Research by postdoc Naia Morueta-Holme from the Ackerly lab showing strong upslope shifts in plant distributions 210 years after Alexander von Humboldt is featured on NPR Science Friday as part of a story on a newly published Humboldt biography.
In 1802, Humboldt mapped the distribution of plant species along the elevation gradient of Mt. Chimborazo in Ecuador and the surrounding Andes mountains. In order to test whether plants have shifted in response to climate change, Naia Morueta-Holme lead an expedition to resurvey Chimborazo in 2012, 210 years after Humboldt’s visit. The resurvey involved climbing the mountain to 5,200 meters (17,000 feet). The results found by Naia and her co-authors (including former IB undergrad R. Max Segnitz) were published on Humboldt’s birthday last week in PNAS. They found that plants have strongly shifted upwards by 500 meters in elevation, primarily due to the warmer temperatures, but also due to land use changes at lower elevations of the mountain.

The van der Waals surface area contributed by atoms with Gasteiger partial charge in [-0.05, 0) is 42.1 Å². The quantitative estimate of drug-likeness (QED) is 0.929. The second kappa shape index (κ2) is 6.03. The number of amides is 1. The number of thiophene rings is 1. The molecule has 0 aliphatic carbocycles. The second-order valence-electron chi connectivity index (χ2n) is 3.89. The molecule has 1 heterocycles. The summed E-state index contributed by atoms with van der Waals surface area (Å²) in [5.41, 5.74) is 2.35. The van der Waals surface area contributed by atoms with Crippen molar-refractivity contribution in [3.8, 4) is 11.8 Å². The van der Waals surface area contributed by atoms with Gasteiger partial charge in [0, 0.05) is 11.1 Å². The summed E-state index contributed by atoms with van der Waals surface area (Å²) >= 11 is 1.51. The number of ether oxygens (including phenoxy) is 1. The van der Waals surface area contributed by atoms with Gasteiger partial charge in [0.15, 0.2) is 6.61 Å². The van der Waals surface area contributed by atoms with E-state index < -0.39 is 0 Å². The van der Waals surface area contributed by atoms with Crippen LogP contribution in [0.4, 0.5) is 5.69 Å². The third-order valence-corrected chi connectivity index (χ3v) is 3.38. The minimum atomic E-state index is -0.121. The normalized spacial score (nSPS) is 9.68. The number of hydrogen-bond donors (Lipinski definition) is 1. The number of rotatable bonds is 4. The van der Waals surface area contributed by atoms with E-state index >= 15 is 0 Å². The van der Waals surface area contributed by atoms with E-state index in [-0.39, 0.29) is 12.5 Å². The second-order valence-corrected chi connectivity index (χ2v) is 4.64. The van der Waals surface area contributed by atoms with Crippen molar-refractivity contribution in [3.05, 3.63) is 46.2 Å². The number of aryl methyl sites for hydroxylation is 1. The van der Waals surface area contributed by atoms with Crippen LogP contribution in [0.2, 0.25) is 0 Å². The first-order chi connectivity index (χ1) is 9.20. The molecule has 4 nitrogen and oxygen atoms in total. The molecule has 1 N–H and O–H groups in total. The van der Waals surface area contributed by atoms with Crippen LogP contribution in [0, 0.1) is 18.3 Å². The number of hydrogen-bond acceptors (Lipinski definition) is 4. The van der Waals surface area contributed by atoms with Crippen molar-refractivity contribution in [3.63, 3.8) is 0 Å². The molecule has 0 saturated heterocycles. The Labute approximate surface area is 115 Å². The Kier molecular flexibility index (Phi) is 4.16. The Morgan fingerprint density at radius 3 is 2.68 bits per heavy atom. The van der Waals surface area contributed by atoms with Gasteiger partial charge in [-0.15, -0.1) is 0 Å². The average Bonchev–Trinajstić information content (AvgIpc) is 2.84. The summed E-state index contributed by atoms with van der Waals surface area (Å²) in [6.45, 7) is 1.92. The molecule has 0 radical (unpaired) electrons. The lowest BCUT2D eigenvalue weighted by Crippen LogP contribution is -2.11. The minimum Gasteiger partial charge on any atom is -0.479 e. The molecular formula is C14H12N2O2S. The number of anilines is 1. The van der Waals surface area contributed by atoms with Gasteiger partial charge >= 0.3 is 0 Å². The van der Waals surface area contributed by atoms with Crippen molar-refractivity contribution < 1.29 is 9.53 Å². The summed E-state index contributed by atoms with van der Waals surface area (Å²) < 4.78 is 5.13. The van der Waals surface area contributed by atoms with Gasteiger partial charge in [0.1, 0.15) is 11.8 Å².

Read more on phys.org
Read the PNAS publication